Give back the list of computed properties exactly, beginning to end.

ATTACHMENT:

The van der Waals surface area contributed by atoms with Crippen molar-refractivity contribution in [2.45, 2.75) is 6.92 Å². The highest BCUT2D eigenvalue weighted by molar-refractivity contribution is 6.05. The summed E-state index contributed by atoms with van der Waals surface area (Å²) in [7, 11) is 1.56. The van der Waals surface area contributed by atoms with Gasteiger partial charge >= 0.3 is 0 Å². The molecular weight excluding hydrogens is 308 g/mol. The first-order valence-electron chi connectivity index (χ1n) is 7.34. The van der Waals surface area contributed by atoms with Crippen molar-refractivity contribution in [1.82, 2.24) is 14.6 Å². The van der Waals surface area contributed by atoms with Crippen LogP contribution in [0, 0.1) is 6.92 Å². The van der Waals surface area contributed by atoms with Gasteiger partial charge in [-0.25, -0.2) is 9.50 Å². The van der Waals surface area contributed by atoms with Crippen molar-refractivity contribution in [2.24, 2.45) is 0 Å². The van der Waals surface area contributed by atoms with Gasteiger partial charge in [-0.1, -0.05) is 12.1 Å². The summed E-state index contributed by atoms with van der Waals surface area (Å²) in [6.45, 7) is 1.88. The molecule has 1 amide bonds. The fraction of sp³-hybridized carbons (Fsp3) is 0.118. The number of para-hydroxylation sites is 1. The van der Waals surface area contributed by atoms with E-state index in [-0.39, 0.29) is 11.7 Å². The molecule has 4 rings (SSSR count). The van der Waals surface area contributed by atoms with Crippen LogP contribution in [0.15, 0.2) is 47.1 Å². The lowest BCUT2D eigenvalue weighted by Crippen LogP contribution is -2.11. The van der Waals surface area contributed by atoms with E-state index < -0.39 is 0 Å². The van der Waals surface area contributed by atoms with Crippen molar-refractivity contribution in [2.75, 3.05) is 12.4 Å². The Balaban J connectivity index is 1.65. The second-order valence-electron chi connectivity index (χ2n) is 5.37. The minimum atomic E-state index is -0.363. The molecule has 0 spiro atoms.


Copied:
The van der Waals surface area contributed by atoms with Crippen molar-refractivity contribution in [2.45, 2.75) is 6.92 Å². The highest BCUT2D eigenvalue weighted by molar-refractivity contribution is 6.05. The summed E-state index contributed by atoms with van der Waals surface area (Å²) in [7, 11) is 1.56. The van der Waals surface area contributed by atoms with Gasteiger partial charge >= 0.3 is 0 Å². The molecular weight excluding hydrogens is 308 g/mol. The first-order valence-electron chi connectivity index (χ1n) is 7.34. The van der Waals surface area contributed by atoms with Crippen molar-refractivity contribution in [1.82, 2.24) is 14.6 Å². The van der Waals surface area contributed by atoms with Crippen LogP contribution in [0, 0.1) is 6.92 Å². The van der Waals surface area contributed by atoms with Gasteiger partial charge in [-0.25, -0.2) is 9.50 Å². The van der Waals surface area contributed by atoms with Crippen molar-refractivity contribution in [2.24, 2.45) is 0 Å². The van der Waals surface area contributed by atoms with Gasteiger partial charge in [-0.1, -0.05) is 12.1 Å². The summed E-state index contributed by atoms with van der Waals surface area (Å²) in [6.45, 7) is 1.88. The molecule has 1 amide bonds. The fraction of sp³-hybridized carbons (Fsp3) is 0.118. The number of para-hydroxylation sites is 1. The van der Waals surface area contributed by atoms with E-state index in [-0.39, 0.29) is 11.7 Å². The molecule has 4 rings (SSSR count). The van der Waals surface area contributed by atoms with Crippen LogP contribution in [0.15, 0.2) is 47.1 Å². The lowest BCUT2D eigenvalue weighted by Crippen LogP contribution is -2.11. The van der Waals surface area contributed by atoms with E-state index < -0.39 is 0 Å². The van der Waals surface area contributed by atoms with Crippen molar-refractivity contribution in [2.75, 3.05) is 12.4 Å². The Balaban J connectivity index is 1.65. The second-order valence-electron chi connectivity index (χ2n) is 5.37. The minimum atomic E-state index is -0.363. The molecule has 0 spiro atoms.